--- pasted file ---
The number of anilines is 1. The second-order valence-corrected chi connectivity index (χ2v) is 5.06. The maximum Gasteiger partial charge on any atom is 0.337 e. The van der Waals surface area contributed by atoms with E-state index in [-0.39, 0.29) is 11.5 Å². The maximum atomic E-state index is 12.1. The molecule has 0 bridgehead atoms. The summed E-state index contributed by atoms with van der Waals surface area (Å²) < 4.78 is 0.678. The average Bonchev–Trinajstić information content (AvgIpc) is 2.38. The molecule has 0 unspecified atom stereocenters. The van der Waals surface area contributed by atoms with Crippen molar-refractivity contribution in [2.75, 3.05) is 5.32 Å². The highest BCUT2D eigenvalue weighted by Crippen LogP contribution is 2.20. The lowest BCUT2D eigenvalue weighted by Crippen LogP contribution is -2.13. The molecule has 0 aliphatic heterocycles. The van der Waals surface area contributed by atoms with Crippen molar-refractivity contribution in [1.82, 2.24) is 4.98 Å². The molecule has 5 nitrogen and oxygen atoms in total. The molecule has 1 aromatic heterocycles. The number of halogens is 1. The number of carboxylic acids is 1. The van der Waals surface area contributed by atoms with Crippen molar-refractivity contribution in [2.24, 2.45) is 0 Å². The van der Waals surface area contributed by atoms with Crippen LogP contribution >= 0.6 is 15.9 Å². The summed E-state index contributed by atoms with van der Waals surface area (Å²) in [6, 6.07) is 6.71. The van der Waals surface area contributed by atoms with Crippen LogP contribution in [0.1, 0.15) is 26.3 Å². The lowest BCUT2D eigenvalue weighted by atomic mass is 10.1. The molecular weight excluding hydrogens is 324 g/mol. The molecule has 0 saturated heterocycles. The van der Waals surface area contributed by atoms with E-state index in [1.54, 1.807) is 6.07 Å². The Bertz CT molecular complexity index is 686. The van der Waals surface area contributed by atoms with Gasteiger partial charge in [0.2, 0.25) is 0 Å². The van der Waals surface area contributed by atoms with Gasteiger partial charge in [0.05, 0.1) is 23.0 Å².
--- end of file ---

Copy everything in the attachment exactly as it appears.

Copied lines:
The number of anilines is 1. The second-order valence-corrected chi connectivity index (χ2v) is 5.06. The maximum Gasteiger partial charge on any atom is 0.337 e. The van der Waals surface area contributed by atoms with E-state index in [-0.39, 0.29) is 11.5 Å². The maximum atomic E-state index is 12.1. The molecule has 0 bridgehead atoms. The summed E-state index contributed by atoms with van der Waals surface area (Å²) < 4.78 is 0.678. The average Bonchev–Trinajstić information content (AvgIpc) is 2.38. The molecule has 0 unspecified atom stereocenters. The van der Waals surface area contributed by atoms with Crippen molar-refractivity contribution in [2.75, 3.05) is 5.32 Å². The highest BCUT2D eigenvalue weighted by Crippen LogP contribution is 2.20. The lowest BCUT2D eigenvalue weighted by Crippen LogP contribution is -2.13. The molecule has 0 aliphatic heterocycles. The van der Waals surface area contributed by atoms with Crippen molar-refractivity contribution in [1.82, 2.24) is 4.98 Å². The molecule has 5 nitrogen and oxygen atoms in total. The molecule has 1 aromatic heterocycles. The number of halogens is 1. The number of carboxylic acids is 1. The van der Waals surface area contributed by atoms with Crippen molar-refractivity contribution in [2.24, 2.45) is 0 Å². The van der Waals surface area contributed by atoms with Crippen LogP contribution >= 0.6 is 15.9 Å². The summed E-state index contributed by atoms with van der Waals surface area (Å²) in [6, 6.07) is 6.71. The van der Waals surface area contributed by atoms with Crippen LogP contribution in [0.1, 0.15) is 26.3 Å². The lowest BCUT2D eigenvalue weighted by atomic mass is 10.1. The molecular weight excluding hydrogens is 324 g/mol. The molecule has 0 saturated heterocycles. The van der Waals surface area contributed by atoms with E-state index in [1.54, 1.807) is 6.07 Å². The Bertz CT molecular complexity index is 686. The van der Waals surface area contributed by atoms with Gasteiger partial charge in [0.2, 0.25) is 0 Å². The van der Waals surface area contributed by atoms with Gasteiger partial charge in [0.05, 0.1) is 23.0 Å².